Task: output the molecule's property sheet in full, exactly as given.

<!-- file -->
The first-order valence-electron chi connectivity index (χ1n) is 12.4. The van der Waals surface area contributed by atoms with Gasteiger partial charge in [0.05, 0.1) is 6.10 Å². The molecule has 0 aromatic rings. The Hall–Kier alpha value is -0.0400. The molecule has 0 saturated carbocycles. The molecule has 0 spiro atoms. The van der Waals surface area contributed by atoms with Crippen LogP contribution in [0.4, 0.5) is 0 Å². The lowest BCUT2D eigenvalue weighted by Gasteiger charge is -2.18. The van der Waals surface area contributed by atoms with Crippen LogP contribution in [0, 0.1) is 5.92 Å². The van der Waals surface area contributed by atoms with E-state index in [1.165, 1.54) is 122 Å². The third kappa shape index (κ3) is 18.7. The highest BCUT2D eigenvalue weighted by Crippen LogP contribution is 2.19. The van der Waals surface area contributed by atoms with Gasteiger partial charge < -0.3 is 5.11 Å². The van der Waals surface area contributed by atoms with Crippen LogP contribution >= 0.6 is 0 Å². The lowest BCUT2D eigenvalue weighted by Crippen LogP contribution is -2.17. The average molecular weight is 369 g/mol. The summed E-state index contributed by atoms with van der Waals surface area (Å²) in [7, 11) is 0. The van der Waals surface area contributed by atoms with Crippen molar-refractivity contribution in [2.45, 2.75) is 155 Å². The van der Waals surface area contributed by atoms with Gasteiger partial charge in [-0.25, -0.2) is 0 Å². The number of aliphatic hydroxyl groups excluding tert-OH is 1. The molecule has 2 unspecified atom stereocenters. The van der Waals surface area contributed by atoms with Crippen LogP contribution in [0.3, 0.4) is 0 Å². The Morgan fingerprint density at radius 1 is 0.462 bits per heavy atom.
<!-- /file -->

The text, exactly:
The first-order valence-electron chi connectivity index (χ1n) is 12.4. The van der Waals surface area contributed by atoms with Gasteiger partial charge in [0.05, 0.1) is 6.10 Å². The molecule has 0 aromatic rings. The Hall–Kier alpha value is -0.0400. The molecule has 0 saturated carbocycles. The molecule has 0 spiro atoms. The van der Waals surface area contributed by atoms with Crippen LogP contribution in [0.4, 0.5) is 0 Å². The lowest BCUT2D eigenvalue weighted by Gasteiger charge is -2.18. The van der Waals surface area contributed by atoms with Crippen LogP contribution in [0, 0.1) is 5.92 Å². The van der Waals surface area contributed by atoms with E-state index in [1.165, 1.54) is 122 Å². The third kappa shape index (κ3) is 18.7. The highest BCUT2D eigenvalue weighted by Crippen LogP contribution is 2.19. The van der Waals surface area contributed by atoms with Gasteiger partial charge < -0.3 is 5.11 Å². The van der Waals surface area contributed by atoms with Crippen LogP contribution >= 0.6 is 0 Å². The lowest BCUT2D eigenvalue weighted by Crippen LogP contribution is -2.17. The average molecular weight is 369 g/mol. The summed E-state index contributed by atoms with van der Waals surface area (Å²) in [7, 11) is 0. The van der Waals surface area contributed by atoms with Crippen molar-refractivity contribution in [2.45, 2.75) is 155 Å². The van der Waals surface area contributed by atoms with Gasteiger partial charge in [-0.25, -0.2) is 0 Å². The number of aliphatic hydroxyl groups excluding tert-OH is 1. The molecule has 2 unspecified atom stereocenters. The van der Waals surface area contributed by atoms with Crippen LogP contribution in [0.3, 0.4) is 0 Å². The Morgan fingerprint density at radius 1 is 0.462 bits per heavy atom.